YOU ARE HERE: LAT HomeCollections


Sand, surf and a mean game of paddle tennis

March 08, 2004|Martin Miller | Times Staff Writer

As a longtime tennis player, I'd always thought paddle tennis looked kind of silly. The game's mini-courts, mini-racquets without strings and punctured tennis balls seemed more like props in a circus clown act than the tools of a serious sport.

My dismissal was perhaps understandable. After all, my first exposure to the activity was amid the carnival-like atmosphere of Venice Beach. Just about everything on the boardwalk is a sideshow, and the paddle tennis courts were between the pumped-up weightlifters on Muscle Beach and the chainsaw juggler.

But after an afternoon of friendly doubles competition, I'm forced to renounce my smug and condescending attitude toward the sport. The game is fun, easy to learn and an exhaustive workout, demanding nimble feet, swift reflexes and quick thinking. Also, at Venice Beach (considered the focus of the sport in California, if not the nation), the seaside view isn't half bad either.

Today's aura of surf, sand and fun would seem to have little in common with the roots of the game. It was created in 1898 by the Rev. Frank Beal as a way to keep the children of Albion, Mich., out of trouble. The clergyman roughly halved the size of a tennis court and shortened the racquet size to make it easier for the kids to play.

Since then, the game, modified and updated a couple of times, has become popular in 15 countries, including Spain and Argentina. Part of its appeal is that it's a game the entire family can easily play, and, like tennis, in either singles or doubles.

In the United States, the main centers of play are New York, Florida and Southern California. Many private racquet clubs feature paddle tennis courts, but there also are plenty of public ones -- usually free -- in the Los Angeles area. (A good resource for finding a local pub- lic court can be found at

Because I had never picked up a paddle tennis racquet before, I thought a lesson would be in order. Scott Freedman, widely recognized to be one of the best players in the country, agreed to give me some pointers on the Venice Beach courts. It was home turf to him; he's been playing there since he was 5.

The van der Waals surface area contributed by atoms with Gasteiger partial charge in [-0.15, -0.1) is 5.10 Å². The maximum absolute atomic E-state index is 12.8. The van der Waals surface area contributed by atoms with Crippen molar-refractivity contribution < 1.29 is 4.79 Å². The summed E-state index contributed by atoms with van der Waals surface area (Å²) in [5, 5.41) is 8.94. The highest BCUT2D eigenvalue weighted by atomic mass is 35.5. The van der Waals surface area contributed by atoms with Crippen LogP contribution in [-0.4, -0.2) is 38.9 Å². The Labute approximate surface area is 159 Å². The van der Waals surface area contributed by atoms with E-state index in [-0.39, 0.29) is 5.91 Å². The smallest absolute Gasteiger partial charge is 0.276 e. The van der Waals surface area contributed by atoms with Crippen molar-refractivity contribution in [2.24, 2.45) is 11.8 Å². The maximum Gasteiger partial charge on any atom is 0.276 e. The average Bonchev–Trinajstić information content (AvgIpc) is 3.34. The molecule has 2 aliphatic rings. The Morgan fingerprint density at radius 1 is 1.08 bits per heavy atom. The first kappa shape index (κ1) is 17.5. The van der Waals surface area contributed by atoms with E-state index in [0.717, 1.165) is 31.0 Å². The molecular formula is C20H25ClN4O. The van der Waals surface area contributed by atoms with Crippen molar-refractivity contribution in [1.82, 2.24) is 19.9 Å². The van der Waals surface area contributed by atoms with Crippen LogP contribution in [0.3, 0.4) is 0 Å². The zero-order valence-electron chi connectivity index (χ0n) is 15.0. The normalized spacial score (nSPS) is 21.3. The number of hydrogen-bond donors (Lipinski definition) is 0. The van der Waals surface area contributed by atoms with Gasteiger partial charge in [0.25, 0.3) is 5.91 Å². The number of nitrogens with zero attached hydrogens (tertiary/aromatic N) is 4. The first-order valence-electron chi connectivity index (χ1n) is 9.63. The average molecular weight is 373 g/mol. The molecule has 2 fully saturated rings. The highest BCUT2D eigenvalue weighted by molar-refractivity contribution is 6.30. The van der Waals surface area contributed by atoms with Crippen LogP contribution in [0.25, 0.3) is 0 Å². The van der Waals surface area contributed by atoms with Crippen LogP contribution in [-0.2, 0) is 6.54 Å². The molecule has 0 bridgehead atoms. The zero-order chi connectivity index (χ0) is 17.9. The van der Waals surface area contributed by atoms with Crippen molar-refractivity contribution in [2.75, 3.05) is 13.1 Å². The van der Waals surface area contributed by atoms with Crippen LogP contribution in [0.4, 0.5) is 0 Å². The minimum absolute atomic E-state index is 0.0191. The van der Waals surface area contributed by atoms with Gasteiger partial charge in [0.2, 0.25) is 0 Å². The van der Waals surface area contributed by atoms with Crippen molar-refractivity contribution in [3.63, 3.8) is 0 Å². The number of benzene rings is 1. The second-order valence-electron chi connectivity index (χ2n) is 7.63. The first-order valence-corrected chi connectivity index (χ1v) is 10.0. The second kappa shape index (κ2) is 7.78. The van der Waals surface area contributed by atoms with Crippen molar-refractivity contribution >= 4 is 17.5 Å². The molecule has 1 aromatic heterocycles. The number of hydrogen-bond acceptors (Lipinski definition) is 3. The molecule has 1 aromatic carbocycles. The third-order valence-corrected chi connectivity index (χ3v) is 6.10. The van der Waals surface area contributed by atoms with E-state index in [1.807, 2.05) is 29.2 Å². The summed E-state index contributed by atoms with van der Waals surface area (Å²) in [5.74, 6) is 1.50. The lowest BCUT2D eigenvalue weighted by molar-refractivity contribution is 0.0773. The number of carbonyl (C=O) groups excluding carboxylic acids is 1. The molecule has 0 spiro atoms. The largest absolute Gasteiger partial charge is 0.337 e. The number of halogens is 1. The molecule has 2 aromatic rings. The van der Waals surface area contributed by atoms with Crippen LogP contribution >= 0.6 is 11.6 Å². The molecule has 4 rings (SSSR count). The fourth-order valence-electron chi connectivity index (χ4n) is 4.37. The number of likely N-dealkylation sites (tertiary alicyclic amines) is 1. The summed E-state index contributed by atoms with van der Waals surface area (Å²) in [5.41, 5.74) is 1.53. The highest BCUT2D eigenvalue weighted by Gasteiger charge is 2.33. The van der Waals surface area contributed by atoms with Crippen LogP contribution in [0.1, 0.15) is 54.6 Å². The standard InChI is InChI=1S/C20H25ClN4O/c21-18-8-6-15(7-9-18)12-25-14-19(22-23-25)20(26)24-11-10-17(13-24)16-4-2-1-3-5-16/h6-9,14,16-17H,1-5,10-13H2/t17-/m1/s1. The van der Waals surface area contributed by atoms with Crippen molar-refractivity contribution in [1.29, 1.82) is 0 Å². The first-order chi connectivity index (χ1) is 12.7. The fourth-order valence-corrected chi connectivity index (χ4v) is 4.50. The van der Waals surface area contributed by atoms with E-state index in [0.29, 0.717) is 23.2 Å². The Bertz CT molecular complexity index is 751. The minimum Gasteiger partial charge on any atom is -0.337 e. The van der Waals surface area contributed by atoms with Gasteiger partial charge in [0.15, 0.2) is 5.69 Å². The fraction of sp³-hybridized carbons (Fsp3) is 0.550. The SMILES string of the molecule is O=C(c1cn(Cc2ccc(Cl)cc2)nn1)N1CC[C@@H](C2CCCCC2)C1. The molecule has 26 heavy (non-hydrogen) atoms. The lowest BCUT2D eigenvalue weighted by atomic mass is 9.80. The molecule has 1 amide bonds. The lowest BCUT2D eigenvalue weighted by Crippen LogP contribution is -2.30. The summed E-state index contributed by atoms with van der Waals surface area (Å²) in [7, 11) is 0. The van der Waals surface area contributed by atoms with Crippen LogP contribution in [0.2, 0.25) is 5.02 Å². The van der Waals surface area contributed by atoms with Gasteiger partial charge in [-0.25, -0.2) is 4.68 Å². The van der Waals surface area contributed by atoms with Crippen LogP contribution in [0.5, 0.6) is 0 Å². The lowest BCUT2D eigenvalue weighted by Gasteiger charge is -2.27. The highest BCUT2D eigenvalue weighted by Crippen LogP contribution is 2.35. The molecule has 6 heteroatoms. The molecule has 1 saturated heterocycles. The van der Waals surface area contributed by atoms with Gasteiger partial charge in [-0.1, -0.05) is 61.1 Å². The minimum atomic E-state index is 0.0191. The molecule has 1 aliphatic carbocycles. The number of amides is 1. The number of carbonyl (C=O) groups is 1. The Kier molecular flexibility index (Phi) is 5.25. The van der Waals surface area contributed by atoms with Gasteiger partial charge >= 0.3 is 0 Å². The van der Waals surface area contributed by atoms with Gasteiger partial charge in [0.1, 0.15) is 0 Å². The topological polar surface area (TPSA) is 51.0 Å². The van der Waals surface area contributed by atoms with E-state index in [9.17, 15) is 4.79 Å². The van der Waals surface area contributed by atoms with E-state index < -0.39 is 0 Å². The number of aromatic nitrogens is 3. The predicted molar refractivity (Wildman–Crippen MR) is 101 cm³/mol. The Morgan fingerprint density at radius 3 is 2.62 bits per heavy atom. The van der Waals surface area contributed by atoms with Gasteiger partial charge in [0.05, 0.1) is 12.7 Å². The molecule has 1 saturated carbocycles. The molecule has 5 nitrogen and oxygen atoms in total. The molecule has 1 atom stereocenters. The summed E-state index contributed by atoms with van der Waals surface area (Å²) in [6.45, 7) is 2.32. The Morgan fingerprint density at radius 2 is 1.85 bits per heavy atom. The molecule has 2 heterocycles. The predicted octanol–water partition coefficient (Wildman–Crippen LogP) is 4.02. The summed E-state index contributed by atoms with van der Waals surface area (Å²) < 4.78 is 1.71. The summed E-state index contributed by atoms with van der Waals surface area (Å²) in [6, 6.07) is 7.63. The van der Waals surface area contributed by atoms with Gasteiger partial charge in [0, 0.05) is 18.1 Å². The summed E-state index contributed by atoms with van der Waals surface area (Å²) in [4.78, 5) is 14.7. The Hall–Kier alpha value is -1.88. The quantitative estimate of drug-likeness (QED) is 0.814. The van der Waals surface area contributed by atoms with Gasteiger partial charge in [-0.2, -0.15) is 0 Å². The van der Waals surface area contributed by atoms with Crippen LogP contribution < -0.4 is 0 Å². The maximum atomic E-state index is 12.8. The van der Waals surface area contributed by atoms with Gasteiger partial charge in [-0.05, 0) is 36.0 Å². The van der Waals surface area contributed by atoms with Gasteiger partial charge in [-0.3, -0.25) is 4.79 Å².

I was expecting the usual lessons -- the somewhat boring, but necessary, fundamentals of how to hit a forehand, a backhand, a serve, etc.

Instead, once Freedman found out I played tennis, he explained that the rules are almost the same in both games, with two key differences: The server gets only one attempt, not two as in tennis, and the ball must be hit below waist level.

Then he asked to see me hit a few shots, declared we were ready to face a couple of other players, and said, "I'll teach you as we go." And he did. It was all part of the freewheeling spirit of the sport.

In tennis, the first serve is critical. Land it with some velocity, get the defense on its heels, and the point is practically yours. But with the below-the-waist restriction of paddle tennis, the power of the serve is largely neutralized. The object then becomes to serve deeply and rush the net as soon as the returner strikes it.

Thus, for a beginner like me, handling the serve wasn't nearly the problem I thought it was going to be.

The most enjoyable part of the match was putting plenty of zip in my returns, and placing a few at the shoe tops of the advancing server. In tennis, there would be little chance that novices, no matter how much experience they had in another racquet sport, would be able to score such lively hits so soon after entering the game.

As Freedman quickly made clear, the object is to capture control of the net. In tennis, particularly doubles, the team that does this typically wins. But in paddle tennis, you're practically a lock for victory if you can take the net. With the shorter court and faster pace, hitting a lob over an opponent's head is much more difficult than in tennis.

Paddle tennis rallies usually last longer than those in tennis, but they are typically performed with both teams at the net, and players must race like mad to get there. Over and over and over again. The game has an almost frenetic feel. I can't begin to count the times I rushed the net, far more than would be possible in the same amount of time in tennis.

Most of our rallies took place at the net, with both teams crisply volleying back and forth -- a task that takes speed, agility and skill. I had trouble with this in the first set because I was used to a bigger racquet head and a longer handle. But Freedman helped me along the way, not only with tips, but also with direction about where to be on the court.

His mantra of the day was "Get to the net. Go! Go! Go!"

Baseline shots must be hit on the return of serves, and they can't be hit on the run. Freedman pushed me to bend my knees lower than I do in tennis, because the ball wasn't going to be lifted off the stringless racquet in the same way it is in tennis.

By the third set, I was tired from the sprinting. Even my return of serve, which had quickly become my best shot, began to fly into the fence. After losing the first set in a tiebreaker and taking the second, we lost the third handily -- mostly because I was exhausted.

After the third set, we called it quits. We'd been playing for 90 minutes, and I was as glassy-eyed tired as the tourists from Kansas wandering Ocean Front Walk. My hamstrings and quads were sore for a couple of days afterward.

Looking back on it, I wish I'd tried paddle tennis years ago -- although I still think it looks funny.


Martin Miller can be reached at

Los Angeles Times Articles